You drove into work this morning and stumbled onto this post or perhaps you are reading this in the evening after just getting home. Either way, if you live near a metropolitan area, you probably had a long ride that included other cars, a lot of noise and the dreaded traffic jam.
How did you feel about sitting in traffic and the distractions? How did you like not being able to see what was ahead? Did you try to find shortcuts or did you just go with the flow of traffic? I am sure that your reaction was not a positive one.
What you do not like about modern commuting may actually be what attendees do not like about your conference or event website.
The Splash Page and Your Event Website
If you don’t know what a splash page is, good for you! They are awful things that need to go away. Splash pages were really popular about a million web years ago (about 2005) and Wikipedia describes splash screens this way (and it is a pretty good description):
On the Web, a splash screen or splash page is a page of a web site that acts as a front page prior to displaying the home page. Designers may use splash pages:
- to direct users to the appropriate website for their country or language preference
- to direct users to a low-bandwidth site or one more accessible to disabled users
- as an additional form of advertising
- to restrict access to content such as pornography, alcohol advertising or sales, or gambling
- as an aesthetic complement to the main page
On most websites, the splash page is long dead, an extinct relic that is banished to the pages of history but there are some in the meeting and event world that simply do not want to give up on the past and they still believe that splash pages add value.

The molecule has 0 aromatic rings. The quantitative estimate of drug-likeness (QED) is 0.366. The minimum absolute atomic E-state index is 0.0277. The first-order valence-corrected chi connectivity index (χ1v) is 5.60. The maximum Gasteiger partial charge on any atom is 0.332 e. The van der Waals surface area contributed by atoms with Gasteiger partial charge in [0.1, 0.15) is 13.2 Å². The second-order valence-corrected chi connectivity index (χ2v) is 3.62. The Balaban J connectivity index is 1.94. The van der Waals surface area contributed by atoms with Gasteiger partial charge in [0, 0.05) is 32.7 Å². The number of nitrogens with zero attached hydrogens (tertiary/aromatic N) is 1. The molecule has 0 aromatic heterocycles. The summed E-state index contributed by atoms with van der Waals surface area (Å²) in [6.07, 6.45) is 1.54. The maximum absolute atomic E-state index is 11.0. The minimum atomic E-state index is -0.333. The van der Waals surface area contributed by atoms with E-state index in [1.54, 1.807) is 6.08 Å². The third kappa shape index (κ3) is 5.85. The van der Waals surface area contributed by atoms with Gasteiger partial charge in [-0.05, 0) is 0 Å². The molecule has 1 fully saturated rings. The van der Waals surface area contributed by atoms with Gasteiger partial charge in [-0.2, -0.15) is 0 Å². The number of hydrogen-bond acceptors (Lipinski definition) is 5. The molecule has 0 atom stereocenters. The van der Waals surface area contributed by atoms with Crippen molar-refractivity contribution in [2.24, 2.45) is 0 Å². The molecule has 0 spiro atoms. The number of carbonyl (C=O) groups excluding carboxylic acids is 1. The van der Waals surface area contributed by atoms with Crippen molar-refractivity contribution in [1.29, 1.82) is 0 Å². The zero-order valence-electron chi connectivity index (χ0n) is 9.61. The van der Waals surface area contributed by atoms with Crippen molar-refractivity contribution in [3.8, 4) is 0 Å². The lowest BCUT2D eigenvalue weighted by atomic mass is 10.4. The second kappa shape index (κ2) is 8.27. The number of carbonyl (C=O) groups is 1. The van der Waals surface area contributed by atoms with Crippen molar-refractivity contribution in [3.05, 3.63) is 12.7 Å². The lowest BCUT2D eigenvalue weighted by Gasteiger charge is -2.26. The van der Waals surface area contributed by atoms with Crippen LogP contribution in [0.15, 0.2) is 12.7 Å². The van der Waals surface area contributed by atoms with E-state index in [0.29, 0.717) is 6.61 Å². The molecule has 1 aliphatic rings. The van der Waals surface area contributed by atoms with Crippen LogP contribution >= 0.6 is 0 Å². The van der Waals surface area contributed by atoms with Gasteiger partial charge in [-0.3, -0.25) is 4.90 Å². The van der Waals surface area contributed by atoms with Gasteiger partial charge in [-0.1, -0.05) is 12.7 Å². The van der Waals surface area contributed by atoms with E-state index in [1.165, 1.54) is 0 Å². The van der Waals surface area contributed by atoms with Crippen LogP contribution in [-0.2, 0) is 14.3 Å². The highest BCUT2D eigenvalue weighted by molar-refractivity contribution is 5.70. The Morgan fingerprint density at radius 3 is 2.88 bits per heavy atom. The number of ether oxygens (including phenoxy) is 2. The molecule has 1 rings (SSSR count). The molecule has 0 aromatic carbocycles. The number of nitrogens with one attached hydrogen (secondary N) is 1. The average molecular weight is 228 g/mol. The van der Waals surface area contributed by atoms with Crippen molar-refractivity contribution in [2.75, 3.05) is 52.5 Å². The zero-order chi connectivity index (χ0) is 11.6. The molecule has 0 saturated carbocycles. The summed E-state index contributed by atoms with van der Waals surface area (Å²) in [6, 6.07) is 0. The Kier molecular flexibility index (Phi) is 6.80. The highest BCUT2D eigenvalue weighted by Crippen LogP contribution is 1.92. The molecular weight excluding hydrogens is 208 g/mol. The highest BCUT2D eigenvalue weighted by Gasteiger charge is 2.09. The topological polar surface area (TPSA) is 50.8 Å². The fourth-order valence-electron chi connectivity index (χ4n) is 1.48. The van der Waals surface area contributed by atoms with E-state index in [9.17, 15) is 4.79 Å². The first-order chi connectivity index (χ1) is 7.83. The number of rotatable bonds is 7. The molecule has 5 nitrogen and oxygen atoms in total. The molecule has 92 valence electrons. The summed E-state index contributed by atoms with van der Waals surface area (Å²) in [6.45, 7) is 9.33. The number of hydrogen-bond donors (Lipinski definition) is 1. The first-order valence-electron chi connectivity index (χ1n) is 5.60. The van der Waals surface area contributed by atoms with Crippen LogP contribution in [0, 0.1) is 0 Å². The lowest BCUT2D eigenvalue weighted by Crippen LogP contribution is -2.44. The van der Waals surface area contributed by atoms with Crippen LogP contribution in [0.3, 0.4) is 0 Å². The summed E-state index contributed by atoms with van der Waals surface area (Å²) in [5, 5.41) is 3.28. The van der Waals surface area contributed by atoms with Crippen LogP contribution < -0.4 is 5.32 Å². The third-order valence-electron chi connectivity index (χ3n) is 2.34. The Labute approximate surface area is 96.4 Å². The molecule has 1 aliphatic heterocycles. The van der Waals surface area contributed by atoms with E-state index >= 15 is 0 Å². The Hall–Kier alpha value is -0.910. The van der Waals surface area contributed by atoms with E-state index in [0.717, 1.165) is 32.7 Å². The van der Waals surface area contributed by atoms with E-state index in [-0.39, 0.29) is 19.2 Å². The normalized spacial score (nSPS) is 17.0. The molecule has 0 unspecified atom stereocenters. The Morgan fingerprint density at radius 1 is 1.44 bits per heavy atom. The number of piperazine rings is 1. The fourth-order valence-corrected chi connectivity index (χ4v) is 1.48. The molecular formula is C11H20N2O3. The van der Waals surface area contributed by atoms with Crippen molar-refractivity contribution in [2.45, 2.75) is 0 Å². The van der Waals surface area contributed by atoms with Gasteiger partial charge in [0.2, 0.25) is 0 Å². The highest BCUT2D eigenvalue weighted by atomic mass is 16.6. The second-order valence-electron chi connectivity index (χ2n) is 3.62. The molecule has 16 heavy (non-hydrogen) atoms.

They do not add value, they are a nuisance that your attendees hate (Splash screens should not be lumped with pop-ups, they are totally different).
Why Should you Avoid the Splash Page
There are studies that show that up to 25% of your audience leaves the second they arrive at a splash page. In fact, here is a snip from a post over at NetMechanic:
It doesn’t always work that way. Some sites that have tried splash pages found that more than 25% of their visitors left the site immediately. These statistics have lead many organizations to ban them. For instance, the Web site guidelines on the PBS Online page advise the following:
“In most cases, PBS Online discourages the use of splash pages, because our users complain of unnecessary download time. Producers who have created splash pages, often end up taking them down at the request of their audiences.”
There is nothing worse than hitting that splash page and seeing “Welcome to Conference XYZ, you will be directed to the web site in 10-9-8-7-6-5-4-3-2-1…….” By this point, if you are like me, you have already surfed on to greener pastures because being forced to do what you do not want to do makes you crazy, especially if you are at work and simply want to register for the event.
Help People Help You
People want to help your event, especially people that use social media on a regular basis. They love to share information that they find so it pays to make your website as user friendly as possible.